Presentation on theme: "Personal Protective Equipment INSY 3020/ENH670 Spring 2007."— Presentation transcript:
Personal Protective Equipment INSY 3020/ENH670 Spring 2007
Why do PPE Assessments? n n Required by OSHA Standard 1910.132 – –The employer shall assess the workplace to determine if hazards are present or likely to be present – –Employer shall verify that the required hazard assessment has been performed through a written certification. n n Hazards are typically present!
Objectives of a PPE Assessment n n Discover hazards in the workplace n n Determine who is at risk n n Provide appropriate PPE recommendations
When to use PPE? n n When engineering or administrative controls can not control hazards. n n Types of hazards may include: impactpenetrationcompression chemicalheatdust electricalradiation
Sources of Hazards n n Sources of Motion (machinery, vehicles) n n Sources of Temperature Extremes n n Chemical Exposure (splashing) n n Sources of Harmful Dust (sand blasting) n n Sources of Light Radiation (welding) n n Sources of Falling Objects (construction) n n Sources of Sharps Objects (tools) n n Sources of Rolling or Pinching Objects (tools)
Regulatory & Other Standards OSHA Standard - 1910.132 n n The Employer shall provide PPE wherever needed when hazards are present which may cause injury. – –Eye and Face Protection » »OSHA 1910.133 – –Respiratory Protection » »OSHA 1910.134 – –Head Protection » »OSHA 1910.135 – –Foot Protection » »OSHA 1910.136 – –Hand Protection » »OSHA 1910.138
Regulatory & Other Standards n n ANSI Standards for PPE, equipment must had ANSI rating – –Eye and Face Protection (ANSI Z87.1-1989) – –Head Protection (ANSI Z89.1-1986) – –Foot Protection (ANSI Z41.1-1991) – –Gloves (None)
Types of PPE Covered by a PPE Assessment n n Arm and Hand Protection n n Body Protection n n Eye and Face Protection n n Foot Protection n n Head Protection
Hazards usually not addressed in a general PPE assessment n n Noise n n Blood-borne pathogens n n Respiratory Protection Needs n n Confined Spaces n n Hazard Waste/Emergency Response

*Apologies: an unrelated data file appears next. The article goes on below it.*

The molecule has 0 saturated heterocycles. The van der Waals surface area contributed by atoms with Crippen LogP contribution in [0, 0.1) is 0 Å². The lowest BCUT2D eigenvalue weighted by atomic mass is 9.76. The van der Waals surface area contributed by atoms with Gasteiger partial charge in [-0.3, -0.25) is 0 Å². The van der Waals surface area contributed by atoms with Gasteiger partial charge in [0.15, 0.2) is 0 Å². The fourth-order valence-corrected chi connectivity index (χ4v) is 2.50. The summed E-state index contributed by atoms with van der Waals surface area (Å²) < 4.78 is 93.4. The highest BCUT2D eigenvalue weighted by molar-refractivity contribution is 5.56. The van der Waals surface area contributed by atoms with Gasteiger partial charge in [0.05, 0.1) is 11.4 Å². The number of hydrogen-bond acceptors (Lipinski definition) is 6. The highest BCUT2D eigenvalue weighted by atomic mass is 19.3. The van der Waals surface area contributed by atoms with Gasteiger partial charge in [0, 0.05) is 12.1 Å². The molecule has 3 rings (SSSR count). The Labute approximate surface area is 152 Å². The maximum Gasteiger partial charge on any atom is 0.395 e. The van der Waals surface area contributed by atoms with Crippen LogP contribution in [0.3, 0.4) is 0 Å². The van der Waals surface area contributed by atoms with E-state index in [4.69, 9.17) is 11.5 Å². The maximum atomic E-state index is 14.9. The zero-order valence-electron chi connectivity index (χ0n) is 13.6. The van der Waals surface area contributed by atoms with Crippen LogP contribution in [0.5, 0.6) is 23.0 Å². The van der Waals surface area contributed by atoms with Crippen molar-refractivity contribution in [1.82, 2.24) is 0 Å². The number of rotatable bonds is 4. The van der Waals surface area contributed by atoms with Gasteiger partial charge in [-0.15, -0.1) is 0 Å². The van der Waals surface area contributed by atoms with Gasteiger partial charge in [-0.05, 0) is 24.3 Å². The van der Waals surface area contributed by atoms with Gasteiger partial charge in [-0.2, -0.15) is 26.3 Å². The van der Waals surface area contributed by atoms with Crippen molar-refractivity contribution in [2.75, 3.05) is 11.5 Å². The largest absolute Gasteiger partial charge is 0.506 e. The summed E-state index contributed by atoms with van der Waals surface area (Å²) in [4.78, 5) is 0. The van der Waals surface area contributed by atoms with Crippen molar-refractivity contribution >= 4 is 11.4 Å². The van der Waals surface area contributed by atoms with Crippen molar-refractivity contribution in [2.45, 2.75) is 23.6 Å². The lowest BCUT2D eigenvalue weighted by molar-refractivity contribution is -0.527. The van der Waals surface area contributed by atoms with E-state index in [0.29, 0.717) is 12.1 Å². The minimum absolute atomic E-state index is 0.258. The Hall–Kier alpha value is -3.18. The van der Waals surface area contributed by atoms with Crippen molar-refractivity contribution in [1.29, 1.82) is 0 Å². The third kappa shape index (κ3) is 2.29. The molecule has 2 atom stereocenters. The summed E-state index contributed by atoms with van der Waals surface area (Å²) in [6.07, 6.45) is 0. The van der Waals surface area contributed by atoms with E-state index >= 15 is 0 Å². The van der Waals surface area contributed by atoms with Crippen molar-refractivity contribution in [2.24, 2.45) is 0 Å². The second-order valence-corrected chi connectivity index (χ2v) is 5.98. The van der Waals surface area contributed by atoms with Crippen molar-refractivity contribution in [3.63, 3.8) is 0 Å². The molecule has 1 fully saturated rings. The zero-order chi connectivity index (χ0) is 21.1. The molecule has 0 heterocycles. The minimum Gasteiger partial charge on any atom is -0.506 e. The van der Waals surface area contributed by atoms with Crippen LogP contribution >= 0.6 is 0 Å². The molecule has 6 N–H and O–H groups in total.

Examples of Healthcare Related PPE Findings n n Hand ProtectionDental Cleaning Sharp Contaminated Instruments Using Hazardous Chemicals Laboratory Liquid Nitrogen Maintenance Arc and Gas Welding
Hand PPE n n Appropriate protection shall be used to protect from: – –Absorption of harmful substances – –Severe cuts – –Lacerations – –Abrasions – –Punctures – –Chemical Burns – –Thermal Burns – –Harmful Temperature Extremes
Hand PPE Selection n Disposable Light-weight plastic, can help guard against mild irritants n Rubber For insulating gloves and sleeves from electrical hazards (must meet ANSI standard) n Fabric To improve the workers grip when handling slippery objects. They also help insulate hands from mild heat or cold n Leather n Guard against injuries from sparks or scraping against rough surfaces. n They are also used in combination with an insulated liner when working with electricity
Hand PPE Selection (cont.) n Metal Mesh Protect hands from accidental cuts and scratches. They are used most commonly by persons working with cutting tools or other sharp instruments n Aluminized Designed to insulate hands from intense heat. These gloves are most commonly used by persons working molten materials. n Chemical Resistant These gloves may be made of rubber, neoprene, polyvinyl alcohol or vinyl, etc. The gloves protect hands from corrosives, oils, solvents.
Eye and Face Protection Thousands of people are blinded each year from work-related eye injuries. According to the Bureau of Labor Statistics (BLS), nearly three out of five workers are injured while failing to wear eye and face protection.
OSHA Requirements OSHA Standards Training and Qualifications Criteria for PPE Contacts and Prescription (Rx) Lenses Protecting Employees from Workplace Hazards
Training and Qualification n When PPE is necessary n What PPE is necessary n How to properly don, doff, adjust, and wear PPE n The limitations of the PPE n The proper care, maintenance, useful life, and disposal of the PPE 1910.132(f), Employees shall be trained to know at least the following:
Training and Qualification n Changes in the workplace n Changes in the types of PPE to be used n Inadequacies in an affected employee’s knowledge or use of assigned PPE indicate that the employee has not retained the requisite understanding or skill Retraining is required, but not limited to, the following situations:
PPE Requirements Eye and face protection must comply with the American National Standards Institute, ANSI Z87.1-1989 if purchased after July 5, 1994, or ANSI Z87.1-1968 if purchased before July 5, 1994. Eye and face protection must comply with the American National Standards Institute, ANSI Z87.1-1989 if purchased after July 5, 1994, or ANSI Z87.1-1968 if purchased before July 5, 1994. 1910.133(b)(1) 1915.153(b) 1926.102(a)